Welcome To Jetson-Style Shopping; Carts That Steer People
“Hey, Jane, ask the shopping cart what aisle the potato chips are in,” George Jetson said to his wife. “Of course, Dear,” she replied.
Does this conversation sound familiar?
No. No it doesn’t. Not even close.
But it may soon be a reality at a supermarket near you.
IBM and competitor Springboard Retail Networks Inc. have released simultaneous portable computers for shopping carts.
The computers have touch screens that “will guide you to the tomatoes or toothpicks, let you order deli meat without standing in line and keep a running tally of your purchases.”
The new innovations are on display at an annual convention in Chicago, sponsored by the Food Marketing Institute.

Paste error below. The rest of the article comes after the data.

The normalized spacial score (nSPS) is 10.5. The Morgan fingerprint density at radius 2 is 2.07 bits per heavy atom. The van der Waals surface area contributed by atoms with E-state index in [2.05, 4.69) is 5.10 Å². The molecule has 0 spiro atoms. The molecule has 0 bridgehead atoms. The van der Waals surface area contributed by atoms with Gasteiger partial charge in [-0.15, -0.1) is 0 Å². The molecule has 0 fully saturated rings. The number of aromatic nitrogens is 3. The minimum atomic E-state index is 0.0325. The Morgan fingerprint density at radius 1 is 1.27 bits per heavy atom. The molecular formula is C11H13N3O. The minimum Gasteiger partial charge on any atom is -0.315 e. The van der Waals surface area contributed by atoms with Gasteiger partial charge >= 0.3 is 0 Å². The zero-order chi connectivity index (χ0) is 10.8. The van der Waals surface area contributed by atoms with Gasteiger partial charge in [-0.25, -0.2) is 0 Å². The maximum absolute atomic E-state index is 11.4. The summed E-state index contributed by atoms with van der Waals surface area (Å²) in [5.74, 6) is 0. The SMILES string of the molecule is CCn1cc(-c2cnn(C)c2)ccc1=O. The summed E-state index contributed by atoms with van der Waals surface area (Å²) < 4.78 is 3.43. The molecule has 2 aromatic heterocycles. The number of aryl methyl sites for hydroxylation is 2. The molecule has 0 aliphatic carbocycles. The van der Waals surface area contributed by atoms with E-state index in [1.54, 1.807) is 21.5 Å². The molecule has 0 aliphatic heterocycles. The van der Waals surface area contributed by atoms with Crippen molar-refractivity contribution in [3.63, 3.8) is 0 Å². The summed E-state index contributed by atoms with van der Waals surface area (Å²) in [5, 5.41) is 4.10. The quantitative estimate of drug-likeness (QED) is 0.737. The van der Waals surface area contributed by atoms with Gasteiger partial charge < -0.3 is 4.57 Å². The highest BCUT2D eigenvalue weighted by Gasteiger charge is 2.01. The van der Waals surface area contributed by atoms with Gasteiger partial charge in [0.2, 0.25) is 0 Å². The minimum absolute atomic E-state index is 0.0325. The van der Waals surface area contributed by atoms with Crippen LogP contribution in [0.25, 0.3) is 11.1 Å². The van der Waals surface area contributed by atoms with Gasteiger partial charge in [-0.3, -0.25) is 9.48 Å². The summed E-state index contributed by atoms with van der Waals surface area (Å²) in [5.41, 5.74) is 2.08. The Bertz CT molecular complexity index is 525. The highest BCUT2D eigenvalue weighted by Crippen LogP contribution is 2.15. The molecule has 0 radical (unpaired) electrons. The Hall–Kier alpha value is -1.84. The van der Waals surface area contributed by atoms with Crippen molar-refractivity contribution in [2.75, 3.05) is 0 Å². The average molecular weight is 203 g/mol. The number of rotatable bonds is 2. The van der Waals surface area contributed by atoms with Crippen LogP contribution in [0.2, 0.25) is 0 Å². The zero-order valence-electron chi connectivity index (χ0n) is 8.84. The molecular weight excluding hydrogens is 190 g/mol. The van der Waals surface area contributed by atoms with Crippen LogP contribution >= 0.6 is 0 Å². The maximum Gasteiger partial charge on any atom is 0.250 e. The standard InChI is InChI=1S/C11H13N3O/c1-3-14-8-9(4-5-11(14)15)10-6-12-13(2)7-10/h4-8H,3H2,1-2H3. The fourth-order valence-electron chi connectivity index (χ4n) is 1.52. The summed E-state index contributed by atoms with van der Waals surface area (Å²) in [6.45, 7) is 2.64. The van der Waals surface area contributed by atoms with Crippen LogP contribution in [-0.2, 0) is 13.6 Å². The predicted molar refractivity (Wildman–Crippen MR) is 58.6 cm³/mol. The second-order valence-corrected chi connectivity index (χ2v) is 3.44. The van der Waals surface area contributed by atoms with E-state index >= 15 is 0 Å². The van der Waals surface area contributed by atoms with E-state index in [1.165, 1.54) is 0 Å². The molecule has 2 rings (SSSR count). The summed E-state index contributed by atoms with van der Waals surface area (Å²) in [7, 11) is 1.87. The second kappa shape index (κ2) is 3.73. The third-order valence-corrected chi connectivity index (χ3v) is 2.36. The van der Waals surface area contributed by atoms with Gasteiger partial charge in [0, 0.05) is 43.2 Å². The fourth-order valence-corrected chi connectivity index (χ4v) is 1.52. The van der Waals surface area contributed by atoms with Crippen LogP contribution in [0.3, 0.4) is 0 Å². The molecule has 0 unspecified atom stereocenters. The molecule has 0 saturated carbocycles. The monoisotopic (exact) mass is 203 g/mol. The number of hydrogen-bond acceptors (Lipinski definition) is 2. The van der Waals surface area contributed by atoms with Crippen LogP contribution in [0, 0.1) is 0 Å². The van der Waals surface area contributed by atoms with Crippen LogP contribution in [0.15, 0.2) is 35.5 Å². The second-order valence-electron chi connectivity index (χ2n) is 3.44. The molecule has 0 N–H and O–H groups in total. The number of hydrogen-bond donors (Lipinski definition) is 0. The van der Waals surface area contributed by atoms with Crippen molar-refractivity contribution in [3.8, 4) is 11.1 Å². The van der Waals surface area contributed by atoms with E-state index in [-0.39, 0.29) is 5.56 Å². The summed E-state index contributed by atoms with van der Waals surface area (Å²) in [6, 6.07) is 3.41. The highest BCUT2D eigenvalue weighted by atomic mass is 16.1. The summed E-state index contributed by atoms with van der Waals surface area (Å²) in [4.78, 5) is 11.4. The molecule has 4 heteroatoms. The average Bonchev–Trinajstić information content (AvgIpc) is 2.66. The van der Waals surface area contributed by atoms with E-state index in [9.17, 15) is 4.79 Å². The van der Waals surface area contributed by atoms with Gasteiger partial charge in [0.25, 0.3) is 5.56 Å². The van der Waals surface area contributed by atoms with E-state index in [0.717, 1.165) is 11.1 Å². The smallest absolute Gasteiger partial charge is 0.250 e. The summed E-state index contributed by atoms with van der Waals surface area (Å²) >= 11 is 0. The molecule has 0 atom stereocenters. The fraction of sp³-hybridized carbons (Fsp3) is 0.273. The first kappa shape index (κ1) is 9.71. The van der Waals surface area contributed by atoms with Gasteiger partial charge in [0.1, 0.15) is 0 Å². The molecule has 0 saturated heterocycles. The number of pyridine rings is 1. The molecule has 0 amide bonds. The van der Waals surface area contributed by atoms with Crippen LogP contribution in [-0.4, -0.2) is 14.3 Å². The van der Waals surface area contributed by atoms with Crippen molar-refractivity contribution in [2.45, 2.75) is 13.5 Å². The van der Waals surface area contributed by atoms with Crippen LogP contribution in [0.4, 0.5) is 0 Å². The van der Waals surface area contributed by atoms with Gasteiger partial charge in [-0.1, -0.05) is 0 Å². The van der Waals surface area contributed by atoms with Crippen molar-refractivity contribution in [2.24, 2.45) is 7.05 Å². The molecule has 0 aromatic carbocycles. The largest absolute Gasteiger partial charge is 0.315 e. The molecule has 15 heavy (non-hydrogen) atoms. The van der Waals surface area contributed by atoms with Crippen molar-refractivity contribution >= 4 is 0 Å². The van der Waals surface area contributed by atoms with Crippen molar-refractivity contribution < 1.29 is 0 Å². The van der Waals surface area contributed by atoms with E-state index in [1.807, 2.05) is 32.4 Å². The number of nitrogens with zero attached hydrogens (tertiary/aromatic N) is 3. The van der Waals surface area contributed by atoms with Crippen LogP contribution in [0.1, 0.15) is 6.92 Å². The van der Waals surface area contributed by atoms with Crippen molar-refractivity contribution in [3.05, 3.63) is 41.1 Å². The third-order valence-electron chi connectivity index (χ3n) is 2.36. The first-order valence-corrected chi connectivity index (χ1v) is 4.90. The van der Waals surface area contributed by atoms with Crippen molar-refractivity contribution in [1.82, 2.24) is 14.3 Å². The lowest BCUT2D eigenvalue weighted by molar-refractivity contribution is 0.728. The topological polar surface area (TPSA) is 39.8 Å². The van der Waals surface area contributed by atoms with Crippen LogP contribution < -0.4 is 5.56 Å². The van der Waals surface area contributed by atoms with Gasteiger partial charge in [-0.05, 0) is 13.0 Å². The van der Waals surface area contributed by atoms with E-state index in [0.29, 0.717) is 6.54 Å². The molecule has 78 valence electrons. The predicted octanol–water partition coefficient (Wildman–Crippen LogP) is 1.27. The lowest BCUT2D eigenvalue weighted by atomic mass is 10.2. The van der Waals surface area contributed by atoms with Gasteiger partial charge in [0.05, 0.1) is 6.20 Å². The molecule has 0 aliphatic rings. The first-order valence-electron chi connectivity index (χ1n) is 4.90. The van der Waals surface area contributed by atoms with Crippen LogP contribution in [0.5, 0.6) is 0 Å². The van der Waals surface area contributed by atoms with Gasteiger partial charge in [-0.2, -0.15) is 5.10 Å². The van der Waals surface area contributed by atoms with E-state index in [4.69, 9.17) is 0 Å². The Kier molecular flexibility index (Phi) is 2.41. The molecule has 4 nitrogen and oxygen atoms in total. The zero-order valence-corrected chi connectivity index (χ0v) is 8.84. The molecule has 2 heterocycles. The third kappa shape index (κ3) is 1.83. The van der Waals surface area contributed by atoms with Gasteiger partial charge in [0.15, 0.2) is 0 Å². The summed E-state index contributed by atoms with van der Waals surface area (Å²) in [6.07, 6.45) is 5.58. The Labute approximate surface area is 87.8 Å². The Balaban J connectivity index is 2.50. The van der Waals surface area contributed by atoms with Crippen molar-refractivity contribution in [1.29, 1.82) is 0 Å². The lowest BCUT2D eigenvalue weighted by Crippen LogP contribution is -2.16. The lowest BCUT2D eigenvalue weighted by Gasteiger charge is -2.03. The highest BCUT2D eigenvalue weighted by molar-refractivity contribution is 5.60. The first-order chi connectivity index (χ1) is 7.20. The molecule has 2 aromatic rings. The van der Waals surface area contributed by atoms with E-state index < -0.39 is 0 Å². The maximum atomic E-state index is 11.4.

IBM’s version, named “shopping buddy,” was test-marketed in Massachusetts grocery stores and will be released this summer.
Springboard’s “Concierge” will be tested in Canada in June and July.
Customers can make lists from online store inventories and plug them into the computer once at the store.
A map, using a “miniature global positioning satellite,” will display where the items can be found.
Or, customers can just type in “macaroni and cheese,” and same function will execute.
Items can be scanned as they are put into the cart, allowing a running tally of to-be purchased items.
The information is stored and makes for a fast checkout at self-checkout areas, as no scanning at the registered is required. The total pops up, you pay it, you bag it, you leave.
Maybe one day, a cart will tell you the shirt you’re buying is ugly before your wife does.